Written by
Chris Meredith

Published
26 Apr 2016

How to win friends and influence people in the world of work

26 Apr 2016 • by Chris Meredith

Home from home

It’s only to be expected, when for eight or nine hours every day you’re forced into close proximity with a whole bunch of people you may not otherwise choose to associate with. Unspoken rules mean that you’re compelled to be polite even when others don’t always manage it, and you find yourself false-laughing at jokes that actually make you die a little inside.  We all – well, almost all – have to work though, and one of the simplest ways to survive it is to try to make genuine friends, and to learn how to influence people. 

Ok, so the first point is that you can’t force friendship – you don’t want to be the weird guy in the corner who everyone avoids after the unsolicited sharing incident – but there are things that you can do to ease things along, and with friendship often comes influence.  

Stay positive

It’s obvious, but a positive attitude can help in both these areas. No one can be cheery all the time – and to be honest, people would find it annoying if you were! – but maintaining positivity, being able to laugh through problems rather than whining about them, can be a good way to lift other people’s spirits, and if they’re feeling happier they’ll be more likely to think happier thoughts about you. 

Finding common ground is another good place to begin. Think about your ‘real-life’ friendships; most of them would have started with a shared interest, the same applies at work. Whether it’s supporting the same football team, having kids of a similar age, or a passion for a particular food, book, film, or hobby, there is bound to be one shared factor to build a friendship around. 

Finally, be open to other people; making friends isn’t one-sided, so when other people talk, make sure that you actually listen. 



Of course, it’s also worth remembering that one of the easiest ways to gain friends is not to make any enemies, and in the workplace it’s the littlest gripes than can be blown out into the biggest proportions. A recent study that we conducted at www.officebroker.com revealed that co-worker’s lunches caused real contention. 80% of office-based workers had very strong feelings on the subject, saying that they felt that eating strong-smelling foods in the workplace was unprofessional… Presumably, the other 20% were those doing the eating!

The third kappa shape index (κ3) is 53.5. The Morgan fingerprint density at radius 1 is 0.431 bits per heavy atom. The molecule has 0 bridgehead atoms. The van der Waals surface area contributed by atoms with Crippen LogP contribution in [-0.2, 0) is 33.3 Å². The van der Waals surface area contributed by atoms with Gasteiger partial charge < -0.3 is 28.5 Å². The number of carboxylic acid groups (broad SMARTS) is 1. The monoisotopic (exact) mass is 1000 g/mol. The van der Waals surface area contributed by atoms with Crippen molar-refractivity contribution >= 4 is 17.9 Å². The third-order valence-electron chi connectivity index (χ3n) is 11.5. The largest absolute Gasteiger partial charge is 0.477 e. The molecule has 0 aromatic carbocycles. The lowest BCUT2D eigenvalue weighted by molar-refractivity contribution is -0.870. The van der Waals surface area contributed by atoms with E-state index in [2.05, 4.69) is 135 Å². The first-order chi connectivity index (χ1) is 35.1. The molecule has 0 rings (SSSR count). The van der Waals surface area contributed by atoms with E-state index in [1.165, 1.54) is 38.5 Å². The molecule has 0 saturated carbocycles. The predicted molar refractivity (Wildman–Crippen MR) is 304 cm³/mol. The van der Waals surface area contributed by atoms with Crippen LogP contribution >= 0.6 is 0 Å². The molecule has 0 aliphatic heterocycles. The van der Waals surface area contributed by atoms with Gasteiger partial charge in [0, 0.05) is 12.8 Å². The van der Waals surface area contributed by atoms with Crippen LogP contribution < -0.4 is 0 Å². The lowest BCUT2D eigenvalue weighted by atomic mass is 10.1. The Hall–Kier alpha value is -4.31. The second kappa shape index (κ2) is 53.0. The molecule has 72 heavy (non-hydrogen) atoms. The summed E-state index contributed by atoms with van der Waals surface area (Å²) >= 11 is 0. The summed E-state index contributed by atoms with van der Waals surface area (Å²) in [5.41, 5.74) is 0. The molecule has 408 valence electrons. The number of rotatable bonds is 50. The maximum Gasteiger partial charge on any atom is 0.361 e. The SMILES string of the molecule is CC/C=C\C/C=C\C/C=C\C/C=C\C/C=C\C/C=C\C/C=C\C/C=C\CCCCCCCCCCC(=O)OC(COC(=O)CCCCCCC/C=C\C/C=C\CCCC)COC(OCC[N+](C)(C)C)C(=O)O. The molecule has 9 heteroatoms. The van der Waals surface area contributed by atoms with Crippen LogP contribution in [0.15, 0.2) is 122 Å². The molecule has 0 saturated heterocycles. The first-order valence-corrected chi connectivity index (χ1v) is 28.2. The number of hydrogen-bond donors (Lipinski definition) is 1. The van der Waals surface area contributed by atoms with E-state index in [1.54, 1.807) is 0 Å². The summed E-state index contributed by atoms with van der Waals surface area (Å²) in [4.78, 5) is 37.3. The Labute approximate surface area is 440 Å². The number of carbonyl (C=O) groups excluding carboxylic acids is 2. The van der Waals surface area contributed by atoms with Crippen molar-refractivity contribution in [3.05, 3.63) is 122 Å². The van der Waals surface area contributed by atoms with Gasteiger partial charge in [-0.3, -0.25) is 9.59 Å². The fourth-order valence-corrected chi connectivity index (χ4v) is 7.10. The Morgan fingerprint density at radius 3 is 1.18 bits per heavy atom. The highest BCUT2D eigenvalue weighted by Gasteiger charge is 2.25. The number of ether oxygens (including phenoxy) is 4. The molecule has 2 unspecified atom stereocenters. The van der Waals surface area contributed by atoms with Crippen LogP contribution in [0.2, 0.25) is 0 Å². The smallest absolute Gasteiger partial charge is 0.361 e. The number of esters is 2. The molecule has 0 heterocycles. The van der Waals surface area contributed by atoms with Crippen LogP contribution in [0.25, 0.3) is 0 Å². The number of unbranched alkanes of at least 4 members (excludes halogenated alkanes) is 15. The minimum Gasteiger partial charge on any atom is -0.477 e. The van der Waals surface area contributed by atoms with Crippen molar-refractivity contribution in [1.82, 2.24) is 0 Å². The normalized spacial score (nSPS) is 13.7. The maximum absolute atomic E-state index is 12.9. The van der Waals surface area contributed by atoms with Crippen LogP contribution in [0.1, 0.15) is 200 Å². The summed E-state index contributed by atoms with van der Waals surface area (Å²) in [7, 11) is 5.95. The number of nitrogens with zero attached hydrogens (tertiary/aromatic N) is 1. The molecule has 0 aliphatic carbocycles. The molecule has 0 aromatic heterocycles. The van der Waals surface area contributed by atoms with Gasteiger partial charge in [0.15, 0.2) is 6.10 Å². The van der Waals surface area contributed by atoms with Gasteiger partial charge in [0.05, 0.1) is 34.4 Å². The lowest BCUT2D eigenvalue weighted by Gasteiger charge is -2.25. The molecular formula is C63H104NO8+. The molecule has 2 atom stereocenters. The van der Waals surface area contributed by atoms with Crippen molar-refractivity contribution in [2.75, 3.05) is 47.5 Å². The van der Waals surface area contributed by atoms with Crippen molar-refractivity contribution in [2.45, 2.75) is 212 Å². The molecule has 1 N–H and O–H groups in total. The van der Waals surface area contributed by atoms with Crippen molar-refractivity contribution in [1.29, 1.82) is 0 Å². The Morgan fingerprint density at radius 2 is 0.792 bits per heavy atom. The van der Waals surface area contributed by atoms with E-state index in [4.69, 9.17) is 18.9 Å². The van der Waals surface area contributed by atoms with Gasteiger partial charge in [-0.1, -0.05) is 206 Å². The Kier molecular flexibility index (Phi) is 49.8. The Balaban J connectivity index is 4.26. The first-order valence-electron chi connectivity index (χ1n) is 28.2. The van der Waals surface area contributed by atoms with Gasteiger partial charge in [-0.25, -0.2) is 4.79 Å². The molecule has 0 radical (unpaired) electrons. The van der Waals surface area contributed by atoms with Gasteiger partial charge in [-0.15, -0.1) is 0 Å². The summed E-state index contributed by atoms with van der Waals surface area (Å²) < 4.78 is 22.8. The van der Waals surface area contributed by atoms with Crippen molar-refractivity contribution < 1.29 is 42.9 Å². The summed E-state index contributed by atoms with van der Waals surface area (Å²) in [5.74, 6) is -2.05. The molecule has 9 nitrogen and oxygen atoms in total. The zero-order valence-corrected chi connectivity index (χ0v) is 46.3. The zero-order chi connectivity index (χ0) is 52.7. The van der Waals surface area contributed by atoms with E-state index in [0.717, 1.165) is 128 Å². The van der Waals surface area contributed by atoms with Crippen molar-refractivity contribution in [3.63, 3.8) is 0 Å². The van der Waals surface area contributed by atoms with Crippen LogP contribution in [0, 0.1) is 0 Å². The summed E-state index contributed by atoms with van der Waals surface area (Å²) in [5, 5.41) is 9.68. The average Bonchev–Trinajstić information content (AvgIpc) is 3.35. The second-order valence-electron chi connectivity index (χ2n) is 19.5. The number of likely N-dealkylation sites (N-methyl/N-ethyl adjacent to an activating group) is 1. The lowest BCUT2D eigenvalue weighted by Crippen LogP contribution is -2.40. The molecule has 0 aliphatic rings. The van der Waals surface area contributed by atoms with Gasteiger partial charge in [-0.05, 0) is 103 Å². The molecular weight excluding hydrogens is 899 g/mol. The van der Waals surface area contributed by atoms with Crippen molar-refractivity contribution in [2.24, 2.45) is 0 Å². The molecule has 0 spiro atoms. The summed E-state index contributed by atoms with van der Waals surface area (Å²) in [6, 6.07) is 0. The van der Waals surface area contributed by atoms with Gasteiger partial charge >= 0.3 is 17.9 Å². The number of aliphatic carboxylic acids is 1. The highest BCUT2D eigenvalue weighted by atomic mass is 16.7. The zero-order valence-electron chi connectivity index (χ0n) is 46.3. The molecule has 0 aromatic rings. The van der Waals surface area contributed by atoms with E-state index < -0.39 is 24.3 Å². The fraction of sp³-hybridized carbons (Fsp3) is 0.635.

Seven in ten of the people spoken to went so far as to say that eating foods such as burgers, curries and fries at work was annoying, rude and enough to make them angry, so beware your lunchbreak choices when you’re seeking to make a good impression. 

Be an influencer

Once you’ve secured that good impression, it’s time to start gaining influence. You’ll forgive me if this sounds a little Machiavellian, but influence is power. You may not want to be the future head of the board of trustees, or even the office manager, but if you have influence it’s easier to get your voice heard on the occasions when it matters. 
To gain influence you need to gain trust and you can do this by acting consistently and openly, and behaving honestly. Pay attention to what is going on around you, so you can be flexible when a situation dictates and assertive – never aggressive – when it’s called for, and let your actions speak for themselves.
 
Seeking to gain influence in the workplace is often considered negatively; it’s something done by those who are only out for themselves. You’re power-hungry with delusions of importance. You think that you’re better than everyone else. Truthfully, having a little influence can be a very good thing. As a manager, influence means that work is done because you asked for it, not because you demanded it, but influence isn’t restricted to the upper echelons. Gaining influence with peers simply means that you can help everyday activities run more smoothly, build a feeling of comradeship, and make work that little bit more enjoyable. 

The people you work with often come down to the luck of the draw, but with a bit of effort worthwhile relationships can be formed, making the years of our lives that we spend at work far more fulfilling.